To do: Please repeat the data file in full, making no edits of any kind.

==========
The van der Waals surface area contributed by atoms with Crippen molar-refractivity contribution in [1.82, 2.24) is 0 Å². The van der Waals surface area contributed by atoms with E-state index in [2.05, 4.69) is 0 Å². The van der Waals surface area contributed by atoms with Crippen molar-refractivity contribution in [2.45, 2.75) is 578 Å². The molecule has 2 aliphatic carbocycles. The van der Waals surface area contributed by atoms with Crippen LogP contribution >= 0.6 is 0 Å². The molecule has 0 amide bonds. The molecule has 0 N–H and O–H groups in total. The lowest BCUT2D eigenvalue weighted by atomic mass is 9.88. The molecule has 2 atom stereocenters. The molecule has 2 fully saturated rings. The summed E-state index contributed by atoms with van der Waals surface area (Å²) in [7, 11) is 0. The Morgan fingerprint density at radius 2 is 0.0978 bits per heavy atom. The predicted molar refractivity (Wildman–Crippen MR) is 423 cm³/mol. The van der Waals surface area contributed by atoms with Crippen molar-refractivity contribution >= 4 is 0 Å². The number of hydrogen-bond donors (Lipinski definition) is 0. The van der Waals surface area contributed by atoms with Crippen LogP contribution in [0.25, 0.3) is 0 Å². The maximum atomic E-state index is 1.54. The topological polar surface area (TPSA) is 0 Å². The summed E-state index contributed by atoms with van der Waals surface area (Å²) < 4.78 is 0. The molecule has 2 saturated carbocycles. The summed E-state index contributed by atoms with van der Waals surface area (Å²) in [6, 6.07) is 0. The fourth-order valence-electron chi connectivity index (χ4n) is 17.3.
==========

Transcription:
The van der Waals surface area contributed by atoms with Crippen molar-refractivity contribution in [1.82, 2.24) is 0 Å². The van der Waals surface area contributed by atoms with E-state index in [2.05, 4.69) is 0 Å². The van der Waals surface area contributed by atoms with Crippen molar-refractivity contribution in [2.45, 2.75) is 578 Å². The molecule has 2 aliphatic carbocycles. The van der Waals surface area contributed by atoms with Crippen LogP contribution >= 0.6 is 0 Å². The molecule has 0 amide bonds. The molecule has 0 N–H and O–H groups in total. The lowest BCUT2D eigenvalue weighted by atomic mass is 9.88. The molecule has 2 atom stereocenters. The molecule has 2 fully saturated rings. The summed E-state index contributed by atoms with van der Waals surface area (Å²) in [7, 11) is 0. The Morgan fingerprint density at radius 2 is 0.0978 bits per heavy atom. The predicted molar refractivity (Wildman–Crippen MR) is 423 cm³/mol. The van der Waals surface area contributed by atoms with Crippen molar-refractivity contribution >= 4 is 0 Å². The number of hydrogen-bond donors (Lipinski definition) is 0. The van der Waals surface area contributed by atoms with Crippen LogP contribution in [0.25, 0.3) is 0 Å². The maximum atomic E-state index is 1.54. The topological polar surface area (TPSA) is 0 Å². The summed E-state index contributed by atoms with van der Waals surface area (Å²) < 4.78 is 0. The molecule has 2 saturated carbocycles. The summed E-state index contributed by atoms with van der Waals surface area (Å²) in [6, 6.07) is 0. The fourth-order valence-electron chi connectivity index (χ4n) is 17.3.